Clinical challenges for the NP

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Introduction

  • The laws of each State differ about roles of Nurse Practitioner.
  • The differences have an impact on the nursing scope of practice.
  • It is essential to be updated with the laws of the state of practice to provide appropriate care to the patients.
  • The power Point presentation defines the legal implications for the standard of care and components of malpractice policy based on a case study.

Case Study Summary

  • The case study regards patient and professional relationships.
  • Jenifer is a 45-year-old Caucasian, who returned to the clinic for a refill of her hydrocodone.
  • She had a diagnosis of Ovarian Cancer that was successfully removed and treated.
  • She wanted to discuss how to file a lawsuit against a surgeon who initially turned her away during her previous visit to the facility.

Legal implications for standard of care about the case study 

  • Care providers are obliged to treat their patients and not turn them away.
  • Physicians have a legal duty to provide a particular standard of care to the patients in attending, diagnosing, referring, and instructing.
  • A breach of the duty of care that may result in an injury to the patient subjects the physician to be found guilty of negligence.
  • From the case selected, the surgeon refused to treat the patient citing poor diet which is a form of medical treatment denial.

Continued

  • The law prohibits the public and private hospitals from denying a patient care, especially for emergency cases.
  • A patient can file a lawsuit against a practitioner for negligence and failure to adhere to a standard of clinical practice.
  • The care provider may be found guilty of professional misconduct or a medical license revoked for denial of service.

Key components of malpractice policy related to the case study

  • From the case study, the surgeon is liable for malpractice due to the denial of care to the patient.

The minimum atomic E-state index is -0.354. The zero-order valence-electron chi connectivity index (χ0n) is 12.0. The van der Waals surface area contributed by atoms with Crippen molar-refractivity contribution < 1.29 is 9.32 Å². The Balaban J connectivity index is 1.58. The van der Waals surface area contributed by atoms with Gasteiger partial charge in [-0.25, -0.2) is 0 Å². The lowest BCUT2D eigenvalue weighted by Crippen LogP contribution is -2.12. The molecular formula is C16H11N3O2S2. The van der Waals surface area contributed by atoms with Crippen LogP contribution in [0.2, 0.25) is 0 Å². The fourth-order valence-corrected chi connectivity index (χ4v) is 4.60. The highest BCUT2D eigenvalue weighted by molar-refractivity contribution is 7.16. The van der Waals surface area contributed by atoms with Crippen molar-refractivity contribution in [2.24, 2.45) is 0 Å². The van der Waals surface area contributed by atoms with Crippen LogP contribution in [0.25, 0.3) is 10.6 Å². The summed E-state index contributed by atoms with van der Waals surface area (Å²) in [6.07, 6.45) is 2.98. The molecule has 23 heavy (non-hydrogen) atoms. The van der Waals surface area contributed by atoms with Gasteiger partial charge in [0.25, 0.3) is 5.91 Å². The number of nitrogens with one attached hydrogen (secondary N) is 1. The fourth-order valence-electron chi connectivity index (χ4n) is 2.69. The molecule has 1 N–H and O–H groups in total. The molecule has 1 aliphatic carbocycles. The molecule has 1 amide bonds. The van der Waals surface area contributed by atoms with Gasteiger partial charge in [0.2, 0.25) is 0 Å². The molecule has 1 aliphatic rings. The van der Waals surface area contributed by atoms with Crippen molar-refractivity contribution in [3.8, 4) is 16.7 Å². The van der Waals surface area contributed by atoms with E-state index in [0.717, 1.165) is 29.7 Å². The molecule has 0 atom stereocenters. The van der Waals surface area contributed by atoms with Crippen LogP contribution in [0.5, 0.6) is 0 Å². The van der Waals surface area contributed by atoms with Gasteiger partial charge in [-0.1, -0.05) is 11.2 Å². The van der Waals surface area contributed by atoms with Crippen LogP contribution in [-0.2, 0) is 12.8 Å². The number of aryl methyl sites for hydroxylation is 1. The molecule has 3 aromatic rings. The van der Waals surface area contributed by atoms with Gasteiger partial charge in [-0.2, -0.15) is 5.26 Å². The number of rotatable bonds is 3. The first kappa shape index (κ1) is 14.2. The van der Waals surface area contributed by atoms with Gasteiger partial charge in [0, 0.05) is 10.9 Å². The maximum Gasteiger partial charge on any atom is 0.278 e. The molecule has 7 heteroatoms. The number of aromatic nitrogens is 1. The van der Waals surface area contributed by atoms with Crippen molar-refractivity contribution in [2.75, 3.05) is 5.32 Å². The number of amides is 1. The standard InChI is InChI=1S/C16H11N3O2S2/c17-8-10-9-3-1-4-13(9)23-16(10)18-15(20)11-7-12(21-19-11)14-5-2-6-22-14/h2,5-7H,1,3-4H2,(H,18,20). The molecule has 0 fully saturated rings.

• The components applicable to the case are a duty, and breach of duty.
  • For the duty, the surgeon owed to provide care to the patient.
  • He ought to provide a safe environment and initiate treatment to the patient as desired.

Continued

  • The surgeon declined to assess the condition of the patient despite having a duty to perform.
  • For the breach of duty, the surgeon owed a duty to the patient of providing the appropriate care.
  • However, the surgeon did not treat the patient as desired and instead turned her away on unjustified claims.
  • It would be appropriate to assess the patient according to the signs and symptoms presented other than turning her away.
  • Medical malpractice is a professional negligence that is likely to cause damage to a patient under care.
  • Medical malpractice can be filed as a lawsuit by the affected patient.

Maryland State Rules for NP practice regarding the case study

  • Maryland State identifies the patient rights and the rules of conduct for the nurse practitioners.
  • The patients that seek care have a right to a screening exam regardless of their ability to pay and should not be turned away.
  • The State exercises the Emergency Medical Treatment and Active Labor Act (EMTALA) laws in the U.S
  • According to the laws, a violation by the Nurse practitioner may result in fines or jail terms.

Continued

  • The American Medical Association defines the doctor-patient relationship, and its fundamental elements are outlined in the code of medical ethics.
  • The nurse practitioner ought to adhere to the collaborative agreements with the patient at the point of care.
  • Patients have a legal obligation to receive care as desired and in appropriate environmental settings.

Conclusion

  • The role of a nurse practitioner is to offer the required care to the patient and enhance the quality of life.
  • However, they ought to practice within the set guidelines of their State jurisdictions.
  • A violation of the practices subjects them to legal implications.
  • It is essential for NP to remain updated of their expected conduct in clinical practice.

 References

  • Buppert, C. (2015).Negligence and malpractice. In Nurse practitioner’s business practice and legal guide (5th ed.) (271-284). Burlington, MA: Jones & Bartlett.
  • Miller, K. P. (2013). The national practitioner data bank: An annual update. The Journal for Nurse Practitioners, (9)9, 576-580. doi:10.1016/j.nurpra.2013.06.013.
  • Stelmach, E. I. (2015). Dismissal of the non compliant patient: Is this what we have come to? The Journal for Nurse Practitioners, 11(7), 723-725.
  • Watson, E. (2014). Nursing malpractice: Costs, trends, and issues. Journal of Legal Nurse Consulting, 25(1), 26-31


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